The historical drama QUEEN ANNE opens at the ADC Theatre next week. We spoke to the show's Director, CASSIA THAKKAR, to find out more about the show's comedy, passion and spectacle...
What should an audience expect from Queen Anne?
The audience can expect a big vibrant period drama that pulls out all the stops! It's got music and drama and lots of gorgeous costumes. They will see women engaging in political intrigue and leading their own version of a Shakespearean style history play, that intertwines the political and the personal. Hopefully they will enjoy the comedy, the passion and the spectacle and leave wondering who was the true hero of the play...
This is a play that is concerned with real historical events, and is about real people like Queen Anne and Sarah Churchill. How faithful do you feel like you and your actors need to be to history?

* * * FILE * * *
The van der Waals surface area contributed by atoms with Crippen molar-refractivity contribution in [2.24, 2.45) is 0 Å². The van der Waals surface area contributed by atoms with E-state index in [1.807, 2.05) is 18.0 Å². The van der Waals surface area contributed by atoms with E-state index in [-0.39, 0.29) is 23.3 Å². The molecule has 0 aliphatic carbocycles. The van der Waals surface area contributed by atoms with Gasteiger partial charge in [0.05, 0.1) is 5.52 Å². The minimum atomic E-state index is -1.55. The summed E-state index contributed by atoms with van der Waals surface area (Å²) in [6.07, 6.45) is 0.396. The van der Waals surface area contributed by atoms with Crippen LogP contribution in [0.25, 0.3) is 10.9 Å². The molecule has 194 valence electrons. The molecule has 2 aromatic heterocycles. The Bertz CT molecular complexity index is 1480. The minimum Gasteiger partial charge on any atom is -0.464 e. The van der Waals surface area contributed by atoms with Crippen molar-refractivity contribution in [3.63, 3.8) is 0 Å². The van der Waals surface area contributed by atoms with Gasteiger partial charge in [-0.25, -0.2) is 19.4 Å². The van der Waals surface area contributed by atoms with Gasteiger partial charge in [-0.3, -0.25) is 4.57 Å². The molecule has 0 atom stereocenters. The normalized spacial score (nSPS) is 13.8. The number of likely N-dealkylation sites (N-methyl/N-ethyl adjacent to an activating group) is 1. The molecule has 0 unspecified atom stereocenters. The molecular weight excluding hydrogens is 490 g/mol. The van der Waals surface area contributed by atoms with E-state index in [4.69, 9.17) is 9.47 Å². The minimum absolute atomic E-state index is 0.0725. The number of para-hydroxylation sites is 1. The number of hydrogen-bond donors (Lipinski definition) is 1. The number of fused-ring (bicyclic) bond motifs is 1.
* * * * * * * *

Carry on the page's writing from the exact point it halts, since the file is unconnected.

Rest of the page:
We decided early on in the process that we were trying to faithfully portray the characters Helen Edmunson had written, rather than the real historical figures. The cast have researched their characters but were encouraged to pick and chose the elements of the real people that they found interesting or useful to their interpretation of the role. Leon Hewitt, playing the statesman Sidney Godolphin became quite an expert in Stuart politics in preparation for the role, often reminding us of the international tensions bubbling over in the background.
Whereas, not a great deal is known about the early life of Abigail Hill, portrayed by Charlie Scott-Haynes and she has built her character from scratch using clues from the text and her imagination.
As for costume, there are contemporary elements to them, grounded in historical dress. We will see rich jewel tones and metallics that aren't period-accurate but that tell us a great deal about the characters!
How have rehearsals been coming along?
Rehearsals have been going very well! The cast has melded together so well and become an excellent team!
Without spoiling too much, what is your favourite part of the show?
My favourite part of the show is when the characters that have been working against each other for the whole play finally have a confrontation and all the tension and resentment that had been bubbling beneath the surface comes out into the open.